And I thought that Mercury was no longer retrograde but had come around now and was entering Capricorn…that sounds rude but you know what I mean, lol.

    Liked by 1 person

    1. Thank you for your thoughts; you’ve given me some good stuff to research and think about 🙂

      I agree with you on a lot of points. Especially the “we won’t fight” sentiment – I promise I won’t try to drag you or anyone else into a pissing contest 🙂

      Rest assured that I didn’t agree with the Female entity simply because she’s female or white or any other status. I’m actually pretty tough on the female gender in general (some people REALLY may not approve of that, and I promise that any frustration I feel is saved for those who are irrational, entitled, immature, overly estrogen-pumped, baby-rabid, etc, which are the exact same standards I apply to men, except to substitute estrogen with testosterone instead). I’m an equal-opportunity supporter and critic of either gender, for bad behavior or lack of common sense. My brain is actually kinda male-ish, so agreeing with females or having female friends is actually a relatively new thing for me.

      I only agreed with the Female camp on the points in which I found that she was right; either her experience mirrored my own, or there have been research papers published on the subject, or perhaps I had heard too many anecdotes from too many people to be able to ignore the trend. I really did try to remain as neutral and objective as possible, which means that I’m also bound to piss people off, probably on both sides of the issue. (I.e., if you walk the middle of the road, you’re probably going to get run over.) 🙂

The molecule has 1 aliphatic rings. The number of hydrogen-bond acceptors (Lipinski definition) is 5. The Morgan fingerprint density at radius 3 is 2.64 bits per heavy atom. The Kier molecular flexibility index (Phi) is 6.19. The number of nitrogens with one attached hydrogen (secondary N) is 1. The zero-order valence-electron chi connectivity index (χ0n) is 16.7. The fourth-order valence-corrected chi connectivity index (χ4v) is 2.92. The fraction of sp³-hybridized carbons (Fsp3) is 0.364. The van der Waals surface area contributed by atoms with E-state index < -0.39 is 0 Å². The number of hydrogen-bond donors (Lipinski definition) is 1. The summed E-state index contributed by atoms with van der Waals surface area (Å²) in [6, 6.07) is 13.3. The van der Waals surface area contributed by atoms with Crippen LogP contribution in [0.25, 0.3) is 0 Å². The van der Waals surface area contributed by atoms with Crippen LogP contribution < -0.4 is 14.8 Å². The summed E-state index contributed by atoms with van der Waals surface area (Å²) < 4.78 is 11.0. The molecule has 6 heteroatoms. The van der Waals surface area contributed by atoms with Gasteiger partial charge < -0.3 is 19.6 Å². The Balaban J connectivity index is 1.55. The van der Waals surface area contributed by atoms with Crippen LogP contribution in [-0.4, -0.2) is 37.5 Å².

I personally don’t agree with gender discrimination of any kind; I pine for MLK Jr’s ideals – “content of character” ONLY. Unfortunately, there’s still some leftover good ol’ boy networks in place that still think women shouldn’t become cops, etc, and so although I abhor the idea of quotas and whatnot, they’re still semi-useful. Of course, in a perfect world, we’d be evaluated on our merit ONLY, with no other characteristic taken into account. But discrimination still exists – in some cases, you’d be discriminated against because your status isn’t favored in a certain situation, and in other cases, you’d have the upper hand because of your status. I think that privilege is actually much more fluid than a lot of people make it out to be (for example, my partner, a male, had a hell of a time getting through massage therapy internship because the vast majority of clients favored female massage therapists; I sailed easily through my internship and quickly built a following – being female helped me get started, but then I had to work to retain those first-time clientele who had initially opted for me because of my gender. This might sound strange, I was just as irritated at the idea of being *preferred* because I’m female as I would be if I were the male getting the short end of the stick!) So it’s a bunch of superficiality that usually chocks up to a bunch of unnecessary nonsense; nobody should be discriminated against on anything but merit alone. If you can hack the job, you should be able to do the job. But nope, the world doesn’t work like that and so we have this struggle. But then, what else would one expect in a neurotypical-dominated world run by and according to the lowest common denominator? The people in positions of influence are only looking at the superficial surfaces, which include race and gender, as well as sexual orientation, the number of tattoos one has, etc, etc. It’s a lot of judgment that doesn’t need to exist.